With all the financial strictures on publicly funded services for the last 6 years I think we’ve got so used to the “Cuts are Good, Spending is Bad” mantra of our government that we don’t see the nonsense of a lot of it.
Our local police force, Devon & Cornwall, is about to close a lot of police stations and make several hundred officers and support staff redundant. In their reporting of this decision, the TV news media use the old stock images of two policemen (or women) walking along a street. When did you last see any policemen walking along a street?
Now, part of the rationale (really?) is that the statistics say crime is reducing so logically (really?) we don’t need so many police officers and offices. Meanwhile we see that low level, anti-social, behaviour is tolerated and on the rise. The more we tolerate, the higher the threshold for what is considered intolerable. I remember, as a child, being ticked off by a beat policemen for horseplay with a friend too near a road! Doesn’t anyone see that the more we withdraw visible policing presence (whether human or bricks and mortar) the more low level ‘crime’ there will be. The fewer resources available to challenge crime the bigger the crime will have to be to attract attention: from an acceptance of low level crime, and anti-social behaviour, comes more serious crime. No, I’m not saying that every litter lout will go on to snatch a ‘phone or steal a car, or assault someone…but some will. In the end, spending less on frontline community policing will cost more down the line in the criminal justice system. Where’s the saving then?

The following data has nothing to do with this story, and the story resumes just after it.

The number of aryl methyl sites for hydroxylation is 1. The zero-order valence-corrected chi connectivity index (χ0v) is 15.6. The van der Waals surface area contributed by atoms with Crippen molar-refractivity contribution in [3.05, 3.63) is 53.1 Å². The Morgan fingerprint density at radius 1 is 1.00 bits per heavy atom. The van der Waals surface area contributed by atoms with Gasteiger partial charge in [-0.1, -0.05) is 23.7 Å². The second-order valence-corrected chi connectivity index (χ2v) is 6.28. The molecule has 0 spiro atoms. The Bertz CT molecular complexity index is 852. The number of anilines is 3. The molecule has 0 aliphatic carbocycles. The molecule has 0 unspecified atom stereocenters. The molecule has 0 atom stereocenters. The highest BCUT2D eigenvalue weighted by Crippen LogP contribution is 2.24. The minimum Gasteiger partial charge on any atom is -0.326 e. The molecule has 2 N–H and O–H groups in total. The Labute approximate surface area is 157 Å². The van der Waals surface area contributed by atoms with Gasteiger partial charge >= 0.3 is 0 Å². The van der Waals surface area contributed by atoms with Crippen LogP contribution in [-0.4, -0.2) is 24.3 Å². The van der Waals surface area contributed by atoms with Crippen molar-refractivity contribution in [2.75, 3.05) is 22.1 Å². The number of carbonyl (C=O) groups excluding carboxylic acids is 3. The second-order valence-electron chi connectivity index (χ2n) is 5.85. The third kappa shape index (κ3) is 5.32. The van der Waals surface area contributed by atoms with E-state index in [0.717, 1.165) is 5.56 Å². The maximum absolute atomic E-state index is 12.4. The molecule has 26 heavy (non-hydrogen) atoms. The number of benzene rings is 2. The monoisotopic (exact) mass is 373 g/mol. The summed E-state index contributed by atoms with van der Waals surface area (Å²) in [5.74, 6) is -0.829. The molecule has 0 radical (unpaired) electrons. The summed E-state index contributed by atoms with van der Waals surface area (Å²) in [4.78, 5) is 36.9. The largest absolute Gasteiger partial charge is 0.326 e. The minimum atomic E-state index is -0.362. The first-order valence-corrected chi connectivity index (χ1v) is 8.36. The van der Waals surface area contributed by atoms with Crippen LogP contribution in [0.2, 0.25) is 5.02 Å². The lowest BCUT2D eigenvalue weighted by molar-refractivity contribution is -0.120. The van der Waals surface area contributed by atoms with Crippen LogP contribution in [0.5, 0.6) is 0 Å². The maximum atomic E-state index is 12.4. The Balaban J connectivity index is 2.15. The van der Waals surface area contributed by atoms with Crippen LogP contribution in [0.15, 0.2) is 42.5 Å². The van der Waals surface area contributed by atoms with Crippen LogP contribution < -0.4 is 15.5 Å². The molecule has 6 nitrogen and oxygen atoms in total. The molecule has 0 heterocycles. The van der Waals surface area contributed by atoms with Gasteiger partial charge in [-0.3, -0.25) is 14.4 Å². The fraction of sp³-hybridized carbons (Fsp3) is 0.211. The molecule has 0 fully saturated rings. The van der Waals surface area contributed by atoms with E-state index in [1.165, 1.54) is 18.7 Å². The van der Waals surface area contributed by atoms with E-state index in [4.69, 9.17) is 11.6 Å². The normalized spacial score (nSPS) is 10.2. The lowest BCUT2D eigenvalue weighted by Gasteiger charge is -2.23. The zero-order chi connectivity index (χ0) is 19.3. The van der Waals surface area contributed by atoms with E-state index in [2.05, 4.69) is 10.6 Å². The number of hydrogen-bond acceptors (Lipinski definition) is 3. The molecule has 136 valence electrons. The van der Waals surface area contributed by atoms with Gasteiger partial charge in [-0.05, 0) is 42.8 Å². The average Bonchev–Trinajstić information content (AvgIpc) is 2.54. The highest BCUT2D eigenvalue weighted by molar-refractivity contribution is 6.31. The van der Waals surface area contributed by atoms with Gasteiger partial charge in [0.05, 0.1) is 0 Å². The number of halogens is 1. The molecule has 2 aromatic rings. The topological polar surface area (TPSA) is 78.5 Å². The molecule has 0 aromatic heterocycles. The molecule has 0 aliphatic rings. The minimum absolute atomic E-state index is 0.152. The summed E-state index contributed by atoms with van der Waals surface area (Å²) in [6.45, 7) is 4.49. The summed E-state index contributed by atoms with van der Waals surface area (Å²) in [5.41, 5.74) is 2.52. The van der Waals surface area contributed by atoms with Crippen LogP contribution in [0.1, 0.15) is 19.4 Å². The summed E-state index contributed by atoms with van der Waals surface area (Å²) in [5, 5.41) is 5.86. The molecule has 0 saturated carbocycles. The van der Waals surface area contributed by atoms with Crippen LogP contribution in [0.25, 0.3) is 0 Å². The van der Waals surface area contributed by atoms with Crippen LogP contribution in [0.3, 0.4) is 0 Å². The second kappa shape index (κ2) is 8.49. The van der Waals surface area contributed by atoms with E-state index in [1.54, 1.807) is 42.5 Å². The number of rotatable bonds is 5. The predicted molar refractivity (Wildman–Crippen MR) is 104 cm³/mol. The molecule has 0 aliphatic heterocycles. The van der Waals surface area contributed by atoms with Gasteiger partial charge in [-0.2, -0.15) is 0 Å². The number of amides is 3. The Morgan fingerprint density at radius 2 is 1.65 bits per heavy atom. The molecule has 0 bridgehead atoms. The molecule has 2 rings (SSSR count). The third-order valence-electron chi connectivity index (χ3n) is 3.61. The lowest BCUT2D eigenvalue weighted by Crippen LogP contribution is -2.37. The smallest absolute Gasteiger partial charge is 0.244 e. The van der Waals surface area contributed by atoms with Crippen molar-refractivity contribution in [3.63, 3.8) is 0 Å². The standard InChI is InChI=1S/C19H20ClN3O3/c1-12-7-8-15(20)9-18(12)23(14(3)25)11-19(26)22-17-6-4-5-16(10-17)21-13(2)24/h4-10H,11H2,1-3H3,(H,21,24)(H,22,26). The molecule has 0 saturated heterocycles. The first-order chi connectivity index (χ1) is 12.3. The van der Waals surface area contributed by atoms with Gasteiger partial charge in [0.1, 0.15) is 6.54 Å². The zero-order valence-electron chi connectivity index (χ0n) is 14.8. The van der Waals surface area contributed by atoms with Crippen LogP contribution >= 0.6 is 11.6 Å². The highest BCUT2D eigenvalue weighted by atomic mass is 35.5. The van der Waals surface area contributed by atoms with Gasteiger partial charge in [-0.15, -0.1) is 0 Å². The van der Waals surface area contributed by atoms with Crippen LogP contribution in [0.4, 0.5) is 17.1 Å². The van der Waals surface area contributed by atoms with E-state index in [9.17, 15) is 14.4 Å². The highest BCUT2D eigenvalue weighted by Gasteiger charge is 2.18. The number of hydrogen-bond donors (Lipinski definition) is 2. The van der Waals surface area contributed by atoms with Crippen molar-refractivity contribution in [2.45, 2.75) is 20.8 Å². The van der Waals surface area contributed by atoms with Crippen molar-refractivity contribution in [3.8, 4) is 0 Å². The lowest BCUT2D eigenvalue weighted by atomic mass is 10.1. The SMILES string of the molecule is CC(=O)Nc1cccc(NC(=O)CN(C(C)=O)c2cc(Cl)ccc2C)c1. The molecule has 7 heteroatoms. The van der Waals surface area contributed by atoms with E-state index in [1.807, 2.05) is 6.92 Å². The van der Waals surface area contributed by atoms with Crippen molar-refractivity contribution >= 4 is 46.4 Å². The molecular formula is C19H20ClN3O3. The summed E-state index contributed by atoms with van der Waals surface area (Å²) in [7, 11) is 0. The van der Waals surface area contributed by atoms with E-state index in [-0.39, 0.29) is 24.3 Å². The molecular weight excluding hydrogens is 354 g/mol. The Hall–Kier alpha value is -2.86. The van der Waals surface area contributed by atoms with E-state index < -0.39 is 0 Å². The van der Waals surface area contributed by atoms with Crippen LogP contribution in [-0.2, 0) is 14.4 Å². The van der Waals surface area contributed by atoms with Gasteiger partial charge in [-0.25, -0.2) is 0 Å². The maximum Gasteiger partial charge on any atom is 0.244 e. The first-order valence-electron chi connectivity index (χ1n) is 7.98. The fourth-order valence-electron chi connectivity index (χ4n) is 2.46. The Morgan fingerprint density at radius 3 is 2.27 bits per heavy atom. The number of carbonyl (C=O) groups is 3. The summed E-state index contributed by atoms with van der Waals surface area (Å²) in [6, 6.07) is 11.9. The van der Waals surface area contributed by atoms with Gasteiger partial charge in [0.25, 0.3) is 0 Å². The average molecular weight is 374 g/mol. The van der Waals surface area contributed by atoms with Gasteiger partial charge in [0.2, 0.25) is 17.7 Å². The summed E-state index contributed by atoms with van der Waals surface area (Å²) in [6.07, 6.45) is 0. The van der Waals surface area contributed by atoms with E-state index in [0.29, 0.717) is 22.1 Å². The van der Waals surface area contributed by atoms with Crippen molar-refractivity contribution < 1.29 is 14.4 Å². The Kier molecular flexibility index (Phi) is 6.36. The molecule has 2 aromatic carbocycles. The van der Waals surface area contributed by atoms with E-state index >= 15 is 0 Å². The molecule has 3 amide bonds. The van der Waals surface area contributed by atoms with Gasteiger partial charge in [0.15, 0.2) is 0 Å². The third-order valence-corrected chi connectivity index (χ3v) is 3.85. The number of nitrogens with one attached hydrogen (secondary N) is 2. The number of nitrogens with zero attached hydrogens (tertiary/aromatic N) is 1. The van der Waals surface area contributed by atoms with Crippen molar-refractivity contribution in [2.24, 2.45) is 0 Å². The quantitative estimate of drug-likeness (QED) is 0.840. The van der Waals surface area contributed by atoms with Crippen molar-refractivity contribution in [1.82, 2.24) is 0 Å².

However for a growing section of the population, senior citizens, it is the feeling of insecurity and unease generated by being face-to-face with this sort of anti-social behaviour, that has the most impact on their daily lives. Of course, senior citizens are targetted by scammers and opportunist thieves. But the sort of crime to which the police are increasingly pointing their dwindling resources, drugs, cyber crime, terrorism etc., does not figure so large in the quality of life of older people. It seems that the driving force behind allocation of police resources is less the impact on ordinary lives and more the monetary, or headline grabbing, value of the crime.